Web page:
Zoos have increasingly sought to justify their existence by reference to a scientific role particularly in the domains of animal welfare and conservation. Given recent initiatives by the UK government to foster public engagement with science, it is timely to investigate public attitudes towards primary research activity by zoos. This study reports the views of 83 visitors to Edinburgh Zoo. Within certain items in a structured interview noun terms denoting research activity were manipulated ("research" versus "studies") as was their qualification (adjective "scientific" present or absent before the noun term). "Research" was associated with a restricted and negative perception of investigatory activity. This effect was intensified when the noun term was preceded by "scientific". It is concluded that there is a continuing need to challenge public perceptions, particularly of the phrase "scientific research"; that in the meantime zoos should perhaps exercise caution when using it in relation to their activities.

  2. [Activities of Bay Area Research Corporation

    NASA Technical Reports Server (NTRS)

    2003-01-01

    During the final year of this effort the HALFSHEL code was converted to work on a fast single processor workstation from it s parallel configuration. This was done because NASA Ames NAS facility stopped supporting space science and we no longer had access to parallel computer time. The single processor version of HALFSHEL was upgraded to address low density cells by using a a 3-D SOR solver to solve the equation Delta central dot E = 0. We then upgraded the ionospheric load packages to provide a multiple species load of the ionosphere out to 1.4 Rm. With these new tools we began to perform a series of simulations to address the major topic of this research effort; determining the loss rate of O(sup +) and O2(sup +) from Mars. The simulations used the nominal Parker spiral field and in one case used a field perpendicular to the solar wind flow. The simulations were performed for three different solar EUV fluxes consistent with the different solar evolutionary states believed to exist before today. The 1 EUV case is the nominal flux of today. The 3 EUV flux is called Epoch 2 and has three times the flux of todays. The 6 EUV case is Epoch 3 and has 6 times the EUV flux of today.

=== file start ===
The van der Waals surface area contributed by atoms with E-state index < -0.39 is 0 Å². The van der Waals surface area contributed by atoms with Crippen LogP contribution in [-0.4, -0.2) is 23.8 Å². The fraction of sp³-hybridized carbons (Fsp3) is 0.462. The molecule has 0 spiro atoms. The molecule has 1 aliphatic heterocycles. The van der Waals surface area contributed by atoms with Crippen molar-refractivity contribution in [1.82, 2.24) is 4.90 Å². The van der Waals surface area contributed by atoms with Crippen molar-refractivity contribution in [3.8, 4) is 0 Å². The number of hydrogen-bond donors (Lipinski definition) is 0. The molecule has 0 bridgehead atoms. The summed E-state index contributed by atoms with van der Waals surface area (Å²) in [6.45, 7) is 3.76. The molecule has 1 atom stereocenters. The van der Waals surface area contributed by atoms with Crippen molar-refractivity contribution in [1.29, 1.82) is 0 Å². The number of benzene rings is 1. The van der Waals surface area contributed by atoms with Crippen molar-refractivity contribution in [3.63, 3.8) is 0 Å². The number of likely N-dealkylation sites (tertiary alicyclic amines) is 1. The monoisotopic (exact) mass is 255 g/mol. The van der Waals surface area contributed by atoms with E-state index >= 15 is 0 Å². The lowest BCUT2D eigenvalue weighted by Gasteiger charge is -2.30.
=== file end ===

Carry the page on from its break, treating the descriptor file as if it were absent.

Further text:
3. Absence of hardly pursued updating in a running memory task.

    PubMed

    Elosúa, M Rosa; Ruiz, R Marcos

    2008-07-01